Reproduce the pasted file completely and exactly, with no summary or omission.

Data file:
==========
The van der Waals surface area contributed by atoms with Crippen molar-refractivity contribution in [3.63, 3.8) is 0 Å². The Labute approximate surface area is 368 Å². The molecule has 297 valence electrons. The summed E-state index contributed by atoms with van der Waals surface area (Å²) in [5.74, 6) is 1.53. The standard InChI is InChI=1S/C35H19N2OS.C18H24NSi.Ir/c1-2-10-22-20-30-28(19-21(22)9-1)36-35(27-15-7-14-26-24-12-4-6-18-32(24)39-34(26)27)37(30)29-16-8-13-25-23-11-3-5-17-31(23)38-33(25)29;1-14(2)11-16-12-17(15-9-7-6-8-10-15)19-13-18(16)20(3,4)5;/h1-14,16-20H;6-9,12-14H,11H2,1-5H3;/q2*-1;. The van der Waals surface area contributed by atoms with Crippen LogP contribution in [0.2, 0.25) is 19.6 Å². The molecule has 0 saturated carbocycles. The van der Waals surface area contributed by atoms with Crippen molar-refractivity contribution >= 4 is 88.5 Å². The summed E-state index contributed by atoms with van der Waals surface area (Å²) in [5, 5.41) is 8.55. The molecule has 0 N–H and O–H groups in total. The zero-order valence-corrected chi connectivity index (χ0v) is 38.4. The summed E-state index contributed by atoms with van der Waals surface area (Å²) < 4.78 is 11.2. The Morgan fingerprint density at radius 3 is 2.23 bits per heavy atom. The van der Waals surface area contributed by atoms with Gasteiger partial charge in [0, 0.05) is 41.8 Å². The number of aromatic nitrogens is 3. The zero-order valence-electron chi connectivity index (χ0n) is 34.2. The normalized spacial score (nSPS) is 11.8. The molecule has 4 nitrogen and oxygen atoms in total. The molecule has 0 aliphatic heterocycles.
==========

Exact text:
The van der Waals surface area contributed by atoms with Crippen molar-refractivity contribution in [3.63, 3.8) is 0 Å². The Labute approximate surface area is 368 Å². The molecule has 297 valence electrons. The summed E-state index contributed by atoms with van der Waals surface area (Å²) in [5.74, 6) is 1.53. The standard InChI is InChI=1S/C35H19N2OS.C18H24NSi.Ir/c1-2-10-22-20-30-28(19-21(22)9-1)36-35(27-15-7-14-26-24-12-4-6-18-32(24)39-34(26)27)37(30)29-16-8-13-25-23-11-3-5-17-31(23)38-33(25)29;1-14(2)11-16-12-17(15-9-7-6-8-10-15)19-13-18(16)20(3,4)5;/h1-14,16-20H;6-9,12-14H,11H2,1-5H3;/q2*-1;. The van der Waals surface area contributed by atoms with Crippen LogP contribution in [0.2, 0.25) is 19.6 Å². The molecule has 0 saturated carbocycles. The van der Waals surface area contributed by atoms with Crippen molar-refractivity contribution >= 4 is 88.5 Å². The summed E-state index contributed by atoms with van der Waals surface area (Å²) in [5, 5.41) is 8.55. The molecule has 0 N–H and O–H groups in total. The zero-order valence-corrected chi connectivity index (χ0v) is 38.4. The summed E-state index contributed by atoms with van der Waals surface area (Å²) < 4.78 is 11.2. The Morgan fingerprint density at radius 3 is 2.23 bits per heavy atom. The van der Waals surface area contributed by atoms with Gasteiger partial charge in [0, 0.05) is 41.8 Å². The number of aromatic nitrogens is 3. The zero-order valence-electron chi connectivity index (χ0n) is 34.2. The normalized spacial score (nSPS) is 11.8. The molecule has 4 nitrogen and oxygen atoms in total. The molecule has 0 aliphatic heterocycles.